Coronavirus USA Updates: Florida’s coronavirus death toll crosses 10,000

Coronavirus Australia Updates: Melbourne's 14-day virus rolling average drops below 30, city 'on track' to ease restrictions
Coronavirus Australia Updates: Melbourne's 14-day virus rolling average drops below 30, city 'on track' to ease restrictions

The Florida Department of Health recorded an additional 174 coronavirus-related fatalities in the past 24 hours, bringing the statewide total to 10,067.

Florida had surpassed 9,000 total deaths just last Friday.

The Sunshine State has become one of the worst-hit areas in the United States in recent weeks as COVID-19 infections there rise. Florida’s Miami-Dade County has one of the highest tallies of confirmed cases in the nation, second only to California’s Los Angeles County, according to data collected by Johns Hopkins University.

– US will allow pharmacists to administer vaccines for kids
The U.S. Department of Health and Human Services will now allow state-licensed pharmacists to order and administer vaccines to children ages 3 to 18.

Health and Human Services Secretary Alex Azar announced the move Wednesday, an amendment to the declaration under the Public Readiness and Emergency Preparedness Act.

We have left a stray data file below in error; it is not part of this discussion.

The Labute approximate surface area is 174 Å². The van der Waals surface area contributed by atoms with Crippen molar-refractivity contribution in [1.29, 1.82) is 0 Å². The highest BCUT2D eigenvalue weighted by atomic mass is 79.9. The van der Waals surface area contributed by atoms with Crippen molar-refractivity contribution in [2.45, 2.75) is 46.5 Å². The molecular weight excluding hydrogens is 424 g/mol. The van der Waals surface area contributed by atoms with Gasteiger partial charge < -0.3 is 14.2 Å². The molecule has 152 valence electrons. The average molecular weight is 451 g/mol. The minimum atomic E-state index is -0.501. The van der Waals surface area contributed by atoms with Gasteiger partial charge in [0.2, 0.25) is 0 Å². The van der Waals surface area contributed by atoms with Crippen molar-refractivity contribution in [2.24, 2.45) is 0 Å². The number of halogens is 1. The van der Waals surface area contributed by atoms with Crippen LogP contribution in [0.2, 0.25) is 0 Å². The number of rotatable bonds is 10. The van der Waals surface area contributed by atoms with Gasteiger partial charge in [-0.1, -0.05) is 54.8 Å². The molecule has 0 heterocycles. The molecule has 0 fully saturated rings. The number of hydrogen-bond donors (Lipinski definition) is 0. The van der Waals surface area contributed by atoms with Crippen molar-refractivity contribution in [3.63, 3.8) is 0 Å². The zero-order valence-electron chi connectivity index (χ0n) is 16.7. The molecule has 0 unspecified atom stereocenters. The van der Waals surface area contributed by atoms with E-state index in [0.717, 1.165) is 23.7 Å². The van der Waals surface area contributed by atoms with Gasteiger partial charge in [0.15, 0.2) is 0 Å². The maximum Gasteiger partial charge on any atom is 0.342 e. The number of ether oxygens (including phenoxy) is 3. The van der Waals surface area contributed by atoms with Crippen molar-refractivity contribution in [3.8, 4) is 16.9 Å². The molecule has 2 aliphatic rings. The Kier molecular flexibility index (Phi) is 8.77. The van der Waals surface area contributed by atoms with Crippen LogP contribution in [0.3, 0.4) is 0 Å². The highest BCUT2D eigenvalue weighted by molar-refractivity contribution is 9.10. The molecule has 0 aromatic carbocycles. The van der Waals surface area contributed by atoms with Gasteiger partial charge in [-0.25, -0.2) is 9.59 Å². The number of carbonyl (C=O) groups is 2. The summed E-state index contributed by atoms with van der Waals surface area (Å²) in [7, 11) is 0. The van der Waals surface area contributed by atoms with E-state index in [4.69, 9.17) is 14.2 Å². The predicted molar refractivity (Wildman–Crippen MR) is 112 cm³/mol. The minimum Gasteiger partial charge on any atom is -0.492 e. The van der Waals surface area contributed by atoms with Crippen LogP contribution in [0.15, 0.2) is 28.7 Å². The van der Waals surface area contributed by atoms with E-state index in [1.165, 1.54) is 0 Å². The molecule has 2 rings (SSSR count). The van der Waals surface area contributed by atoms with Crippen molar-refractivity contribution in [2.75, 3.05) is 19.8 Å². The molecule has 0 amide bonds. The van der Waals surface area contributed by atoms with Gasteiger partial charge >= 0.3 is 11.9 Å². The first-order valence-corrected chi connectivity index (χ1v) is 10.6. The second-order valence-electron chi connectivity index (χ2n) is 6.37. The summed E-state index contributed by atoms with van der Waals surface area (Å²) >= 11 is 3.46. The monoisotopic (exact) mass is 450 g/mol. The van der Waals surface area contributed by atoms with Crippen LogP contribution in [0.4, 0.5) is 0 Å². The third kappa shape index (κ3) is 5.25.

“Today’s action means easier access to lifesaving vaccines for our children, as we seek to ensure immunization rates remain high during the COVID-19 pandemic,” Azar said in a statement. “The Trump administration has worked to allow pharmacists — alongside all of America’s heroic healthcare workers — to practice at the top of their license, empowering the public with more options to protect their health and well-being.”

There are several requirements in the small print. For example, the vaccine must be approved or licensed by the U.S. Food and Drug Administration, and the licensed pharmacist must complete a special training program.

The Department of Health and Human Services said it decided to expand access to childhood vaccines to avoid preventable diseases in children, additional strains on the health care system and any further increase in avoidable adverse health consequences — particularly if such complications coincide with an additional resurgence of COVID-19.

“As a pediatric critical care physician who has treated critically ill children suffering from vaccine preventable diseases, I know first-hand the devastation to the child — and to the family and community — of a death or severe brain damage that could have been avoided by a safe and effective vaccine,” Adm. Brett Giroir, assistant secretary for health, said in a statement. “The cornerstone of public health, vaccines, makes these dreaded diseases preventable. As we expand options during the COVID-19 response, we are also reminding parents, grandparents and caretakers that there is no substitute for a critically important well-child visit with a pediatrician or other licensed primary care provider when available.”

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